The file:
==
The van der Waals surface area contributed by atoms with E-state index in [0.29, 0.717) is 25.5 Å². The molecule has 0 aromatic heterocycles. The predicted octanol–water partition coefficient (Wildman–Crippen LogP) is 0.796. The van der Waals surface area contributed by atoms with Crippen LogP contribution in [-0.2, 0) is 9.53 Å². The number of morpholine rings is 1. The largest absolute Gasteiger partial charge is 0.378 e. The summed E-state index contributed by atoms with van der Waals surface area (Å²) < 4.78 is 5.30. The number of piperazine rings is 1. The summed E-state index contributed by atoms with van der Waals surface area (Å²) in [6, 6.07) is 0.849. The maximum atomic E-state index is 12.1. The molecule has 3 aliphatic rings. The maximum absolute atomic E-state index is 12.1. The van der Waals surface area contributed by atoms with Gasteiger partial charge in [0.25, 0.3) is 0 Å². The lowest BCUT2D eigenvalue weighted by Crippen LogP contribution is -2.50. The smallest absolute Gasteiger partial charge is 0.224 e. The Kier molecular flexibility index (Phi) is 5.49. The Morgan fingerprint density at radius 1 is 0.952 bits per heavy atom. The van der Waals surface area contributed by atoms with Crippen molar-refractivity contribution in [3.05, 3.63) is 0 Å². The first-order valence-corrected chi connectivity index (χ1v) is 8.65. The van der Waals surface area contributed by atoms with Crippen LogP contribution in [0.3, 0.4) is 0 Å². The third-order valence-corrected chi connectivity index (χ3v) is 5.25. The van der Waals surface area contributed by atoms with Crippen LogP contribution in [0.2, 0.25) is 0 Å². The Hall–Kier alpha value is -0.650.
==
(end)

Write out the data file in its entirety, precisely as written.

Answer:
The van der Waals surface area contributed by atoms with E-state index in [0.29, 0.717) is 25.5 Å². The molecule has 0 aromatic heterocycles. The predicted octanol–water partition coefficient (Wildman–Crippen LogP) is 0.796. The van der Waals surface area contributed by atoms with Crippen LogP contribution in [-0.2, 0) is 9.53 Å². The number of morpholine rings is 1. The largest absolute Gasteiger partial charge is 0.378 e. The summed E-state index contributed by atoms with van der Waals surface area (Å²) < 4.78 is 5.30. The number of piperazine rings is 1. The summed E-state index contributed by atoms with van der Waals surface area (Å²) in [6, 6.07) is 0.849. The maximum atomic E-state index is 12.1. The molecule has 3 aliphatic rings. The maximum absolute atomic E-state index is 12.1. The van der Waals surface area contributed by atoms with Gasteiger partial charge in [0.25, 0.3) is 0 Å². The lowest BCUT2D eigenvalue weighted by Crippen LogP contribution is -2.50. The smallest absolute Gasteiger partial charge is 0.224 e. The Kier molecular flexibility index (Phi) is 5.49. The Morgan fingerprint density at radius 1 is 0.952 bits per heavy atom. The van der Waals surface area contributed by atoms with Crippen molar-refractivity contribution in [3.05, 3.63) is 0 Å². The first-order valence-corrected chi connectivity index (χ1v) is 8.65. The van der Waals surface area contributed by atoms with Crippen LogP contribution in [0.3, 0.4) is 0 Å². The third-order valence-corrected chi connectivity index (χ3v) is 5.25. The van der Waals surface area contributed by atoms with Crippen LogP contribution in [0.2, 0.25) is 0 Å². The Hall–Kier alpha value is -0.650.